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Pancreatic Neoplasms: HELP
Articles by Dimitrios P. Bogdanos
Based on 2 articles published since 2010
(Why 2 articles?)
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Between 2010 and 2020, Dimitrios P. Bogdanos wrote the following 2 articles about Pancreatic Neoplasms.
 
+ Citations + Abstracts
1 Review CUZD1 and anti-CUZD1 antibodies as markers of cancer and inflammatory bowel diseases. 2013

Liaskos, Christos / Rigopoulou, Eirini I / Orfanidou, Timoklia / Bogdanos, Dimitrios P / Papandreou, Christos N. ·Cellular Immunotherapy and Molecular Immunodiagnostics, Institute of Research and Technology Thessaly, 41222 Larissa, Greece. ·Clin Dev Immunol · Pubmed #23710207.

ABSTRACT: CUZD1, the CUB, and zona pellucida-like domains-containing protein 1, is a newly identified antigen of pancreatic autoantibodies (PAB) giving a reticulogranular pattern in patients with inflammatory bowel diseases, and in particular Crohn's disease. The exact mechanisms by which this pancreatic antigen becomes the target of IBD-specific pancreatic autoantibodies are unclear. At the same time, evolving data strongly support a role for CUZD1 in carcinogenesis. Human CUZD1 is mapped at chromosome 10q26.13 and the loss of this region is a frequent event in various malignant tumours. mRNA overexpression of CUZD1 has been noted in ovarian cancer and serum levels of CUZD1 are elevated in women with ovarian cancer and patients suffering from pancreatic cancer. CUZD1 appears to be one of the relatively few biomarkers that serve as both cancer biomarker and autoantigen of autoantibodies in an autoimmune disease unrelated to cancerous organs. This review discusses the role of CUZD1 in cancer and autoimmunity. We anticipate that a better understanding of the function of CUZD1 will help us to understand how it becomes the focus of an autoimmune attack specifically targeting the intestine and its enigmatic role in carcinogenesis.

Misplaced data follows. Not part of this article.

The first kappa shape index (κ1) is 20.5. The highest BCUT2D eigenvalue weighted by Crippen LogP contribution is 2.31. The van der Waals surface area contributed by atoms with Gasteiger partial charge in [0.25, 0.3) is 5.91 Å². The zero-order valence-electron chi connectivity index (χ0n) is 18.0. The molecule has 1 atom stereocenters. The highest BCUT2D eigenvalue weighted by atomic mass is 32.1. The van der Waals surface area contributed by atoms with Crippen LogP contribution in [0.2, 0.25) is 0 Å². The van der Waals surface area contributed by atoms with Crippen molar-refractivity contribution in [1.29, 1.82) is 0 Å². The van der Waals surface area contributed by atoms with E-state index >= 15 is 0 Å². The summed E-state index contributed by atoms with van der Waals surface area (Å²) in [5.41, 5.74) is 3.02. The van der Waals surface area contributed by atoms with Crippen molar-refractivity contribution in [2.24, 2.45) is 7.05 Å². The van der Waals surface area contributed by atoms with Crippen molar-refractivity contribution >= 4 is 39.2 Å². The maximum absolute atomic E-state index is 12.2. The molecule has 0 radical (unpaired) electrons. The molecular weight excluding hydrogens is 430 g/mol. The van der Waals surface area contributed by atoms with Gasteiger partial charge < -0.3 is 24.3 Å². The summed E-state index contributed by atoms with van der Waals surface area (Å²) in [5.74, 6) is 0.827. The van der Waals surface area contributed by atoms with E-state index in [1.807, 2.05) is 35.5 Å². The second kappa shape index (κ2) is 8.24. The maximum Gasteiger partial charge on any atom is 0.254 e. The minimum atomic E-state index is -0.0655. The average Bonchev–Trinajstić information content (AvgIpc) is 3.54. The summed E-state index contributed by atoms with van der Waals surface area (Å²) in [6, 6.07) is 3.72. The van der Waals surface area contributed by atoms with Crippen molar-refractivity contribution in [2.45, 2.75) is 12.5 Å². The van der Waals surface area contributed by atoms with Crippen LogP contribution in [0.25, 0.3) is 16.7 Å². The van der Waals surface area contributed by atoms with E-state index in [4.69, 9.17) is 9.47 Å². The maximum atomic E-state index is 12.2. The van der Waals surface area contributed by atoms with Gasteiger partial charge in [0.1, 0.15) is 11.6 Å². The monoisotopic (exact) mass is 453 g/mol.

2 Review Type 1 autoimmune pancreatitis. 2011

Zen, Yoh / Bogdanos, Dimitrios P / Kawa, Shigeyuki. ·Institute of Liver Studies, King's College Hospital and King's College London School of Medicine, Denmark Hill, London SE5 9RS, UK. yoh.zen@kcl.ac.uk ·Orphanet J Rare Dis · Pubmed #22151922.

ABSTRACT: Before the concept of autoimmune pancreatitis (AIP) was established, this form of pancreatitis had been recognized as lymphoplasmacytic sclerosing pancreatitis or non-alcoholic duct destructive chronic pancreatitis based on unique histological features. With the discovery in 2001 that serum IgG4 concentrations are specifically elevated in AIP patients, this emerging entity has been more widely accepted. Classical cases of AIP are now called type 1 as another distinct subtype (type 2 AIP) has been identified. Type 1 AIP, which accounts for 2% of chronic pancreatitis cases, predominantly affects adult males. Patients usually present with obstructive jaundice due to enlargement of the pancreatic head or thickening of the lower bile duct wall. Pancreatic cancer is the leading differential diagnosis for which serological, imaging, and histological examinations need to be considered. Serologically, an elevated level of IgG4 is the most sensitive and specific finding. Imaging features include irregular narrowing of the pancreatic duct, diffuse or focal enlargement of the pancreas, a peri-pancreatic capsule-like rim, and enhancement at the late phase of contrast-enhanced images. Biopsy or surgical specimens show diffuse lymphoplasmacytic infiltration containing many IgG4+ plasma cells, storiform fibrosis, and obliterative phlebitis. A dramatic response to steroid therapy is another characteristic, and serological or radiological effects are normally identified within the first 2 or 3 weeks. Type 1 AIP is estimated as a pancreatic manifestation of systemic IgG4-related disease based on the fact that synchronous or metachronous lesions can develop in multiple organs (e.g. bile duct, salivary/lacrimal glands, retroperitoneum, artery, lung, and kidney) and those lesions are histologically identical irrespective of the organ of origin. Several potential autoantigens have been identified so far. A Th2-dominant immune reaction and the activation of regulatory T-cells are assumed to be involved in the underlying immune reaction. IgG4 antibodies have two unique biological functions, Fab-arm exchange and a rheumatoid factor-like activity, both of which may play immune-defensive roles. However, the exact role of IgG4 in this disease still remains to be clarified. It seems important to recognize this unique entity given that the disease is treatable with steroids.